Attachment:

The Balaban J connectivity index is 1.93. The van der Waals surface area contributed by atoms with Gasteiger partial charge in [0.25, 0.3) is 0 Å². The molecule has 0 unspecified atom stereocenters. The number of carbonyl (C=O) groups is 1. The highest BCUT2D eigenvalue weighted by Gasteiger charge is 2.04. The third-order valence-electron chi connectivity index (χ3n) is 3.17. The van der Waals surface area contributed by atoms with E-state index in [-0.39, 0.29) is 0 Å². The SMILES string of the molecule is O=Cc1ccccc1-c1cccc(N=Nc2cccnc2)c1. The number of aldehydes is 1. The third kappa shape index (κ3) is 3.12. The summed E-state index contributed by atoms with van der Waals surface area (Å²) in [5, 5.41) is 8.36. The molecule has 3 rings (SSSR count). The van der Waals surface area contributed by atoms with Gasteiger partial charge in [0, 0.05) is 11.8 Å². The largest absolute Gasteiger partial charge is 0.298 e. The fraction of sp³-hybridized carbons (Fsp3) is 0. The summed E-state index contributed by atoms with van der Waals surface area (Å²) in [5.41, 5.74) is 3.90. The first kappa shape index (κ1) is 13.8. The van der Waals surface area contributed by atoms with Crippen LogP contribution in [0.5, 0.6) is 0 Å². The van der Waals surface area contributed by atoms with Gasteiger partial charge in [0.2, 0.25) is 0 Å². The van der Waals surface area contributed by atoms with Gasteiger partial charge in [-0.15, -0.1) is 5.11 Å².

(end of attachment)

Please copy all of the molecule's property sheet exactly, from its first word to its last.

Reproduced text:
The Balaban J connectivity index is 1.93. The van der Waals surface area contributed by atoms with Gasteiger partial charge in [0.25, 0.3) is 0 Å². The molecule has 0 unspecified atom stereocenters. The number of carbonyl (C=O) groups is 1. The highest BCUT2D eigenvalue weighted by Gasteiger charge is 2.04. The third-order valence-electron chi connectivity index (χ3n) is 3.17. The van der Waals surface area contributed by atoms with E-state index in [-0.39, 0.29) is 0 Å². The SMILES string of the molecule is O=Cc1ccccc1-c1cccc(N=Nc2cccnc2)c1. The number of aldehydes is 1. The third kappa shape index (κ3) is 3.12. The summed E-state index contributed by atoms with van der Waals surface area (Å²) in [5, 5.41) is 8.36. The molecule has 3 rings (SSSR count). The van der Waals surface area contributed by atoms with Gasteiger partial charge in [0, 0.05) is 11.8 Å². The largest absolute Gasteiger partial charge is 0.298 e. The fraction of sp³-hybridized carbons (Fsp3) is 0. The summed E-state index contributed by atoms with van der Waals surface area (Å²) in [5.41, 5.74) is 3.90. The first kappa shape index (κ1) is 13.8. The van der Waals surface area contributed by atoms with Crippen LogP contribution in [0.5, 0.6) is 0 Å². The van der Waals surface area contributed by atoms with Gasteiger partial charge in [0.2, 0.25) is 0 Å². The van der Waals surface area contributed by atoms with Gasteiger partial charge in [-0.15, -0.1) is 5.11 Å².